Why San Francisco’s progressive prosecutor lost after Foxx won | CLARENCE PAGE

(Getty Images)

My condolences to Chesa Boudin, the by-now-famous San Francisco district attorney who lost a recall election Tuesday.

The polls saw it coming.

As expected, his loss is being celebrated with Champagne by lock-’em-up conservatives and, for that matter, a lot of crime-weary liberals who have had enough of so-called progressive prosecutors while crime has been on a pandemic-related surge nationwide, especially in cities.

Chicago knows the problem too well — perhaps you’ve seen the footage on TV of rampant shoplifting and organized smash-and-grab robbery teams in fancy downtown boutiques or pharmacies — but the city is hardly alone.

Angry victims in San Francisco prominently include Asian American community voters frightened and fed up over hate crime attacks, which exploded after the COVID-19 pandemic was linked to China and then-President Donald Trump kept calling it the “China virus.”

In a recall election that drew a pitifully poor turnout, such victimized constituencies have a bigger impact than usual.

Boudin, 41, who grew up in Chicago’s Hyde Park neighborhood with his adoptive parents — Weather Underground radicals-turned-college professors Bill Ayers and Bernardine Dohrn — was a first-time candidate who narrowly won in November 2019.

He was part of a national wave of progressive prosecutors who have sought alternatives to cash bail and the racially tilted war on drugs and solutions to unaddressed police misconduct.

But Cook County State’s Attorney Kim Foxx and Philadelphia District Attorney Larry Krasner are also associated with the movement, and both of them were re-elected.

Boudin ran into other problems, including a shortage of allies. For example, the city’s progressive mayor, London Breed, also under pressure to address the city’s problems with a homeless epidemic on downtown streets, turned against him in a startling move.

She can now pick his successor.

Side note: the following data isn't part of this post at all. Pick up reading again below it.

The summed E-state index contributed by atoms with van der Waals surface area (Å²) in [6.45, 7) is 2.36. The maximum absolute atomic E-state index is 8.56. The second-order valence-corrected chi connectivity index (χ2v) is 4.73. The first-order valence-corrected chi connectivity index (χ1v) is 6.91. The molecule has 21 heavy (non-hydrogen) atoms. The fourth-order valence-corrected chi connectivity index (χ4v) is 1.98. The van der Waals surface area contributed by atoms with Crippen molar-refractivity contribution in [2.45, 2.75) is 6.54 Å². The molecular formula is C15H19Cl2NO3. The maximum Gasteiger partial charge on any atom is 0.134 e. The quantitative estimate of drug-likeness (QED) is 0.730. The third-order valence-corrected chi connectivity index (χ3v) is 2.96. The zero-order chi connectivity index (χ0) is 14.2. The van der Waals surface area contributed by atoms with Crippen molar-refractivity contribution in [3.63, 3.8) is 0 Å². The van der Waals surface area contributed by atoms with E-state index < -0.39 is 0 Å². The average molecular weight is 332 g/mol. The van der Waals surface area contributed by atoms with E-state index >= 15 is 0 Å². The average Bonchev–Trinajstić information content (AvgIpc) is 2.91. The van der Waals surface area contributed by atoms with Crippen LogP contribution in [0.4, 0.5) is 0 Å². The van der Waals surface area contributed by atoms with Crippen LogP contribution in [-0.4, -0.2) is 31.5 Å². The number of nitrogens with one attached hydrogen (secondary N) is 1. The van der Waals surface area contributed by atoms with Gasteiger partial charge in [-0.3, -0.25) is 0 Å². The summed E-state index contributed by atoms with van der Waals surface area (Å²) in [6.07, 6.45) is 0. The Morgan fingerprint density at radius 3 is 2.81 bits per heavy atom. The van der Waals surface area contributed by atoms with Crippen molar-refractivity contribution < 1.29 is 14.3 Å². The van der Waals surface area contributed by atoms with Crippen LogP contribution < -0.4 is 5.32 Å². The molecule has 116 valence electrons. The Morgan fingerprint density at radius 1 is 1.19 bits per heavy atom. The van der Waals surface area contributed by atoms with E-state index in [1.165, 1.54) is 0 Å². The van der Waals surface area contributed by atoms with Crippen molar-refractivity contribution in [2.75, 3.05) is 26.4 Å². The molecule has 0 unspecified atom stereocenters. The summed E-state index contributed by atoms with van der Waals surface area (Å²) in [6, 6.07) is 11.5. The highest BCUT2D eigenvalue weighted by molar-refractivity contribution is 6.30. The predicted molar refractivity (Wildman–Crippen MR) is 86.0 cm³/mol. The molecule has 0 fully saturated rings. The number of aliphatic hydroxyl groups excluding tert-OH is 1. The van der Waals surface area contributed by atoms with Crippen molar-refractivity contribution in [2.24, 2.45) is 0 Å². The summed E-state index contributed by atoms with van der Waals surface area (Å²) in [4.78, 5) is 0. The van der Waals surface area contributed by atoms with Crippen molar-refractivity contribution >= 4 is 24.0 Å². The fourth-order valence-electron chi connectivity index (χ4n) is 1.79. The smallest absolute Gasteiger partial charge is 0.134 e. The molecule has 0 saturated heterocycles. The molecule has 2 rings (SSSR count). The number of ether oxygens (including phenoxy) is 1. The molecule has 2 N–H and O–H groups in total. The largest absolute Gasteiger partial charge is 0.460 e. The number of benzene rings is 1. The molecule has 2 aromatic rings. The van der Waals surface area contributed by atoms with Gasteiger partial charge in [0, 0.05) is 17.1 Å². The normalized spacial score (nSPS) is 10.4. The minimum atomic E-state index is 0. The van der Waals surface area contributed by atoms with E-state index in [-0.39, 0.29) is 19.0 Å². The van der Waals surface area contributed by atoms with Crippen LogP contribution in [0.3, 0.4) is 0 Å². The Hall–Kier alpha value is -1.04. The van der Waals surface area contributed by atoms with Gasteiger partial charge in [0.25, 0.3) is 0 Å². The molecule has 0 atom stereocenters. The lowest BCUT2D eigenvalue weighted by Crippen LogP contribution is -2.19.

His bigger problem, according to local observers, was inexperience, particularly in the grassroots hand-shaking, arm-squeezing style of populist campaigning.

Having seen San Francisco take the lead on dealing with gentrification and skyrocketing housing prices with the dot-com revolution, it is easy to see how much the city has gone upscale. It’s not the laid-back, flower-sniffing hippie haven by the Bay that a lot of us remember from past decades.

As I’ve learned from political consultants over the years, homeowners tend to vote more conservatively. As an old political chestnut goes, you become a conservative when you have something to conserve.

There is a lesson here for Democrats and other liberals who worry about winning back frustrated and displaced working-class and middle-class swing voters who have turned to the lock-’em-up pseudo-solutions promoted by the right: Demographics can be your political destiny. First, learn to connect with voters’ concerns at the grassroots level close to home.

At the same time, most of Foxx and Krasner’s support came from struggling communities of color, the ones who need crime relief the most but also happen to be the most victimized by police misconduct, stop-and-frisk abuse and the incarceration epidemic.

We need real solutions. Building bigger jails and prisons for the homeless or mentally ill is not a solution. It’s reflexive backlash to a problem that, more often than not, leads to only more problems.

That includes taking a genuine interest in the quality-of-life issues that residents face when they really want safe streets and to not have to worry about whether they need a can of bear spray when they go out.

Boudin apparently learned the hard way: People need to get out and vote. Voter apathy is self-destructive. If you don’t vote, you don’t count. Or, at least, your choice isn’t counted — unless you make one.

Contact Clarence Page at cpage@chicagotribune.com.